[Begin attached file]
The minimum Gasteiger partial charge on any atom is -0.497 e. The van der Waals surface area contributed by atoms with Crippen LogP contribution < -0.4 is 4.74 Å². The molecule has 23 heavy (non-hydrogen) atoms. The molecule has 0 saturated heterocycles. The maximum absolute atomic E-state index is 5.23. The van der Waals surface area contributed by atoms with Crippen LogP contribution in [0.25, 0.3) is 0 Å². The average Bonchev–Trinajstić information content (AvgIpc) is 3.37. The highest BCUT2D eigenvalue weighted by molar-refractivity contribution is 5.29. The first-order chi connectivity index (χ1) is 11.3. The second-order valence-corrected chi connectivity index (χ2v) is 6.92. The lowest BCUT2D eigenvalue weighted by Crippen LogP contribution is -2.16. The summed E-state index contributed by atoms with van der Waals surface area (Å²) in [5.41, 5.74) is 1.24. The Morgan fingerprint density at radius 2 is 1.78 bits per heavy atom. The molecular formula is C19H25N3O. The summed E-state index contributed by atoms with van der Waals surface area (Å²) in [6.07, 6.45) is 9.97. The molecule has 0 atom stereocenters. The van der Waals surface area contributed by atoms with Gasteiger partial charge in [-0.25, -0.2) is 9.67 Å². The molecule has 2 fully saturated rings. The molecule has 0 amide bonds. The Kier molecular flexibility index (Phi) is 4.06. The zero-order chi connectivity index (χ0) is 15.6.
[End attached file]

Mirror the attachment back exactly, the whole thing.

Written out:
The minimum Gasteiger partial charge on any atom is -0.497 e. The van der Waals surface area contributed by atoms with Crippen LogP contribution < -0.4 is 4.74 Å². The molecule has 23 heavy (non-hydrogen) atoms. The molecule has 0 saturated heterocycles. The maximum absolute atomic E-state index is 5.23. The van der Waals surface area contributed by atoms with Crippen LogP contribution in [0.25, 0.3) is 0 Å². The average Bonchev–Trinajstić information content (AvgIpc) is 3.37. The highest BCUT2D eigenvalue weighted by molar-refractivity contribution is 5.29. The first-order chi connectivity index (χ1) is 11.3. The second-order valence-corrected chi connectivity index (χ2v) is 6.92. The lowest BCUT2D eigenvalue weighted by Crippen LogP contribution is -2.16. The summed E-state index contributed by atoms with van der Waals surface area (Å²) in [5.41, 5.74) is 1.24. The Morgan fingerprint density at radius 2 is 1.78 bits per heavy atom. The molecular formula is C19H25N3O. The summed E-state index contributed by atoms with van der Waals surface area (Å²) in [6.07, 6.45) is 9.97. The molecule has 0 atom stereocenters. The van der Waals surface area contributed by atoms with Gasteiger partial charge in [-0.25, -0.2) is 9.67 Å². The molecule has 2 fully saturated rings. The molecule has 0 amide bonds. The Kier molecular flexibility index (Phi) is 4.06. The zero-order chi connectivity index (χ0) is 15.6.